Why, ten thousand dollars replied the old man, astonished. The machines were worthless, they went with the records. Edison had indelibly trained the dealer to sell the records!
Dealerships weren't required to be exclusive. Most small towns couldn't support more than one outlet. Victor and Edison lived a congenial marriage in many shops for years until Edison introduced his disc phonograph, a move which prompted a famous letter to Edison from his erstwhile friend Eldridge Johnson, calling it the biggest mistake Edison had ever made.
Nor were dealerships assigned territorial rights. At one point, Edison had over 10,000 dealers.
In 1911, phonograph sales had soared to sixty million dollars, but only one out of fifteen families as yet owned a phonograph. In the factories' eyes, the market wasn't even close to saturated.
Prior to 1923 over two thirds of the businesses in the United States were mom and pop operations. Over fifty per cent of new businesses failed within the first few years.
The phonograph was a seasonal business: strong in the winter, lazy in the summer. It wasn't uncommon to append a complementary product. Bicycles were the favorite choice, but almost anything else was likely to be sold by the dealer, including pianos, firearms, and cigars.
Breakage, exacerbated by a primitive transportation system, was a repetitive theme. Edison allowed his dealer two per cent for breakage, a figure which seems unreasonable in light of the fragility of the wax records. In an epic struggle to receive credit for one defective record, an Alabama Victor dealer wrote his jobber in 1913, "I am sorry for any Factory who loves a dollar so much they would like to take them from their agents."
Dealers were subject to the whims of the business cycle. The recession of 1908, in which industry sales dropped almost in half, put a lot of dealers out of business. So severe was that recession that it probably spurred the suicide attempt of Edward Easton, president of Columbia, who according to witnesses nonchalantly stepped off a speeding train.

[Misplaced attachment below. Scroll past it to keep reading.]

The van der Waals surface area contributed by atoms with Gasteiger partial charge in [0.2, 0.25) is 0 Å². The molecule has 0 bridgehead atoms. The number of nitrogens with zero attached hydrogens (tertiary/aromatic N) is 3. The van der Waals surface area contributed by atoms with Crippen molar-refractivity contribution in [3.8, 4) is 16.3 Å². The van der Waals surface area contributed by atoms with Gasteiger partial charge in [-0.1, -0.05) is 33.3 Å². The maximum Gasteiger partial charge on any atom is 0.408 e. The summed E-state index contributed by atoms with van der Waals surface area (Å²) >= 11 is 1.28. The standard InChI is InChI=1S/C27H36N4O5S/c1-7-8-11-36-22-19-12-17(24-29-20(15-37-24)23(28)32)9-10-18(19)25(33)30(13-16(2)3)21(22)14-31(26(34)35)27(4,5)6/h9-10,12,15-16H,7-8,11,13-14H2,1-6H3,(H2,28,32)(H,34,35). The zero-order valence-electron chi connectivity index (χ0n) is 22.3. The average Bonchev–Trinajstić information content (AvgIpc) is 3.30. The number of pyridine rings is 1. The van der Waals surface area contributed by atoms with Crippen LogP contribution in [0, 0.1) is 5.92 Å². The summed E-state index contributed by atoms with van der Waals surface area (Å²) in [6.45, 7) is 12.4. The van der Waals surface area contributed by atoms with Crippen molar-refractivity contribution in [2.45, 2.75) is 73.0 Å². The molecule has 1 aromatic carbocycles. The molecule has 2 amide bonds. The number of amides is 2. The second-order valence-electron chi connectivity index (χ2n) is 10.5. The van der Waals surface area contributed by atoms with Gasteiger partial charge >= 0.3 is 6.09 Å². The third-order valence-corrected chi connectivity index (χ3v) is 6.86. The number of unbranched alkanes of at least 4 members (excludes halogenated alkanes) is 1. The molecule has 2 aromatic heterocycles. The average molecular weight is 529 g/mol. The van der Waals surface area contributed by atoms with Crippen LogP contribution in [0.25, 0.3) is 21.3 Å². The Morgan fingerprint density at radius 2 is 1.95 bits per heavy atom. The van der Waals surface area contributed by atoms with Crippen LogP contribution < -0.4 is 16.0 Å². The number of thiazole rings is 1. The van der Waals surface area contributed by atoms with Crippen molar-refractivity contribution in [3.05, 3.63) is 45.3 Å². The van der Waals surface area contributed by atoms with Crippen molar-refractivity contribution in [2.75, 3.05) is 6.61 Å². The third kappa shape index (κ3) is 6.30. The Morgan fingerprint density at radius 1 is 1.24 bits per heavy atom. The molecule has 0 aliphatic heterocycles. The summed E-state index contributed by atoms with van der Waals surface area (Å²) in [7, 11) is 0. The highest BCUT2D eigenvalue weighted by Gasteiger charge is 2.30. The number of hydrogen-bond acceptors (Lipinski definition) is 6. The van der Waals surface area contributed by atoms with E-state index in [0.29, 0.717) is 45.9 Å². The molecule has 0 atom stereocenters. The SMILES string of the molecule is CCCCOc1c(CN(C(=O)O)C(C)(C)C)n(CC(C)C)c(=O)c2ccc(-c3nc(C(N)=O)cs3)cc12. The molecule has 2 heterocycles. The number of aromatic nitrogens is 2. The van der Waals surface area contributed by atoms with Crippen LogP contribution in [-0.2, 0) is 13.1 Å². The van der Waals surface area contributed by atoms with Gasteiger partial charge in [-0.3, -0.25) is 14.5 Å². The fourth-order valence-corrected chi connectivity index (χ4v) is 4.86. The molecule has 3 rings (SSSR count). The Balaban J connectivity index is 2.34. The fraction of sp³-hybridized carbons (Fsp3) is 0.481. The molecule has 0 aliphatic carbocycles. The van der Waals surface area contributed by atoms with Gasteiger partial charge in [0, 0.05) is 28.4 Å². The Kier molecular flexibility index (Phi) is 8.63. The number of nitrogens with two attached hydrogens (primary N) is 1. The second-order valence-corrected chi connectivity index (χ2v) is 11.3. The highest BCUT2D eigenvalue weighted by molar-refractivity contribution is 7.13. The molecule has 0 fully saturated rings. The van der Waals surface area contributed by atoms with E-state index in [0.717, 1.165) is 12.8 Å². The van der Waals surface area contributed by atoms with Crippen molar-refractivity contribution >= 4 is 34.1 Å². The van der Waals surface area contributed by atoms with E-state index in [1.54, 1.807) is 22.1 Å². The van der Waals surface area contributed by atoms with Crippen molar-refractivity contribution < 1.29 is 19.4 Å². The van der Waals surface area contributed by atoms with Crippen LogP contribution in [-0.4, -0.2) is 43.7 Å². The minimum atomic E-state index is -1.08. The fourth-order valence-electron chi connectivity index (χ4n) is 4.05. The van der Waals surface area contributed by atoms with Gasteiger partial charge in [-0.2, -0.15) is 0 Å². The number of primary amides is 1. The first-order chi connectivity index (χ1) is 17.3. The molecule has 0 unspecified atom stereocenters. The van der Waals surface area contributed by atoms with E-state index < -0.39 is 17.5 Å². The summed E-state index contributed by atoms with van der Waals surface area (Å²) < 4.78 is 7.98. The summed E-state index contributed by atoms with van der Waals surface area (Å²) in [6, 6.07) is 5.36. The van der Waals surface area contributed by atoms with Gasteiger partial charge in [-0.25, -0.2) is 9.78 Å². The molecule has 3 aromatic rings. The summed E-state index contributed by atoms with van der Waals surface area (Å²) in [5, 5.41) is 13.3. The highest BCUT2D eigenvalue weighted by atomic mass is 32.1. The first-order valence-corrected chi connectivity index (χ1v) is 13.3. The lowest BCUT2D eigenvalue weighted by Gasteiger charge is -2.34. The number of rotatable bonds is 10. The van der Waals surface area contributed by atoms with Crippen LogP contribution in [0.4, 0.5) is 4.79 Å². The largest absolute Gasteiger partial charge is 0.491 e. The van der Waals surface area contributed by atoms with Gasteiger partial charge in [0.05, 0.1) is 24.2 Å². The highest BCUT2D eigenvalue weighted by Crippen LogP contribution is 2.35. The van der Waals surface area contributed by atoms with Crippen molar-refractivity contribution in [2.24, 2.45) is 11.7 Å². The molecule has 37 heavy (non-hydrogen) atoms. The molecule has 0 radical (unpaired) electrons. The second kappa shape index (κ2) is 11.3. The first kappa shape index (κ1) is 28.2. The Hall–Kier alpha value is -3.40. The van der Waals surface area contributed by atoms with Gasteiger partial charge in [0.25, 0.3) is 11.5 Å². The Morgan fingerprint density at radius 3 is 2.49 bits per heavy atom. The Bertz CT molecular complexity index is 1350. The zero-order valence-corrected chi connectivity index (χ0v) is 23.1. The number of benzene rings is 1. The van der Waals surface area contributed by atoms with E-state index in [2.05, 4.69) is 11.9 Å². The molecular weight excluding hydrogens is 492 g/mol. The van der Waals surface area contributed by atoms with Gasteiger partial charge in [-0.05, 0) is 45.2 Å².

The manufacturers exerted powerful leverage over the dealers, large and small. One instrument of control was the blacklist, or suspended list, usually associated with the Fair Trade laws.
In 1908 when Edison learned that the Indestructible Company had perfected an unbreakable cylinder and was offering it to his dealers he issued an edict that any dealer who sold the new cylinders would be placed on the suspended list. (Edison's pique drove Indestructible into the arms of Columbia, who agreed to buy 100% of Indestructible's output, which soon reached 200,000 cylinders per month.
The Fair Trade decisions gave the original manufacturer or patent holder the legal ability to establish the retail selling price just about anywhere, anytime.
In one incredible instance, in 1908, Victor went after a man in Buffalo who had bought some records and machines at a bankruptcy sale and was selling them at a discount. The Victor attorneys were whisked off to New York, the unlucky merchant was promptly enjoined, and news of the legal victory was trumpeted in a stern letter to Victor dealers.
In 1914 Macy's department store wanted to sell some Victor records at a small discount.
Perhaps Macy's felt that the time was ripe for an attack on Fair Trade. In 1911 the Supreme Court had ruled that price maintenance agreements were invalid, except on items involving patents or copyrights. Macy's had moved out some records from the defunct Star record company at a discount and had observed how well they sold.
The Victor legal tigers were unleashed, the case was appealed to the U.S. Supreme Court--and when it was over in 1917 Victor was defeated. (That's why all the legal language about a "lease" disappears from the record labels at this time.) Despite the temporary demise of Fair Trade, phonograph prices still remained very high.